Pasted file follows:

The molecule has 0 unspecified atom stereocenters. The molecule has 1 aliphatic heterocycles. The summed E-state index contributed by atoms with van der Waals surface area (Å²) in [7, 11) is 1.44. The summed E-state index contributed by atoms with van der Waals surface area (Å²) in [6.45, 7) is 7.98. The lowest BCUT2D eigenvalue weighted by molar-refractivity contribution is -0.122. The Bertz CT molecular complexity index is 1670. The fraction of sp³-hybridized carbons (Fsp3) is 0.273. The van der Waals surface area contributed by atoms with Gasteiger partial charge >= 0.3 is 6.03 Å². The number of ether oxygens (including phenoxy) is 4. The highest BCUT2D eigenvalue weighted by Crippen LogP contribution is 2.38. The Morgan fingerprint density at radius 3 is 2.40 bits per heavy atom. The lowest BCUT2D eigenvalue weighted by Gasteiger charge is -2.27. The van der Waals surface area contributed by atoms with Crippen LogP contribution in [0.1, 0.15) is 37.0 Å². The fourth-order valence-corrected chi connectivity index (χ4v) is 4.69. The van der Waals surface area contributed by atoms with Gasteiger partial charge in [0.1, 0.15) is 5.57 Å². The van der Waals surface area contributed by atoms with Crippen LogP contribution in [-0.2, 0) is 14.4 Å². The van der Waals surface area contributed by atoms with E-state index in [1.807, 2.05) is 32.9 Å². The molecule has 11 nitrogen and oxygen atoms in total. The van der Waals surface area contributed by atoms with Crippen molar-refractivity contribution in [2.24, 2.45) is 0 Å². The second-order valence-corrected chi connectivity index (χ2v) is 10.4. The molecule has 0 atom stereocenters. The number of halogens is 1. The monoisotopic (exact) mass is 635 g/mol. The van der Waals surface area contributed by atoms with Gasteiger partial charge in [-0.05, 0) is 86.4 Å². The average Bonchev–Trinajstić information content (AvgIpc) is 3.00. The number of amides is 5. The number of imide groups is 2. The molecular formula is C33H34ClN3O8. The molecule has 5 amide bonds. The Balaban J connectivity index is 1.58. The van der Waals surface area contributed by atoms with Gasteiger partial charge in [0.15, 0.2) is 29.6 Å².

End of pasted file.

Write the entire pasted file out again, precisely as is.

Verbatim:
The molecule has 0 unspecified atom stereocenters. The molecule has 1 aliphatic heterocycles. The summed E-state index contributed by atoms with van der Waals surface area (Å²) in [7, 11) is 1.44. The summed E-state index contributed by atoms with van der Waals surface area (Å²) in [6.45, 7) is 7.98. The lowest BCUT2D eigenvalue weighted by molar-refractivity contribution is -0.122. The Bertz CT molecular complexity index is 1670. The fraction of sp³-hybridized carbons (Fsp3) is 0.273. The van der Waals surface area contributed by atoms with Gasteiger partial charge >= 0.3 is 6.03 Å². The number of ether oxygens (including phenoxy) is 4. The highest BCUT2D eigenvalue weighted by Crippen LogP contribution is 2.38. The Morgan fingerprint density at radius 3 is 2.40 bits per heavy atom. The lowest BCUT2D eigenvalue weighted by Gasteiger charge is -2.27. The van der Waals surface area contributed by atoms with Crippen LogP contribution in [0.1, 0.15) is 37.0 Å². The fourth-order valence-corrected chi connectivity index (χ4v) is 4.69. The van der Waals surface area contributed by atoms with Gasteiger partial charge in [0.1, 0.15) is 5.57 Å². The van der Waals surface area contributed by atoms with Crippen LogP contribution in [-0.2, 0) is 14.4 Å². The van der Waals surface area contributed by atoms with E-state index in [1.807, 2.05) is 32.9 Å². The molecule has 11 nitrogen and oxygen atoms in total. The van der Waals surface area contributed by atoms with Crippen molar-refractivity contribution in [2.24, 2.45) is 0 Å². The second-order valence-corrected chi connectivity index (χ2v) is 10.4. The molecule has 0 atom stereocenters. The number of halogens is 1. The monoisotopic (exact) mass is 635 g/mol. The van der Waals surface area contributed by atoms with Gasteiger partial charge in [-0.05, 0) is 86.4 Å². The average Bonchev–Trinajstić information content (AvgIpc) is 3.00. The number of amides is 5. The number of imide groups is 2. The molecular formula is C33H34ClN3O8. The molecule has 5 amide bonds. The Balaban J connectivity index is 1.58. The van der Waals surface area contributed by atoms with Gasteiger partial charge in [0.15, 0.2) is 29.6 Å².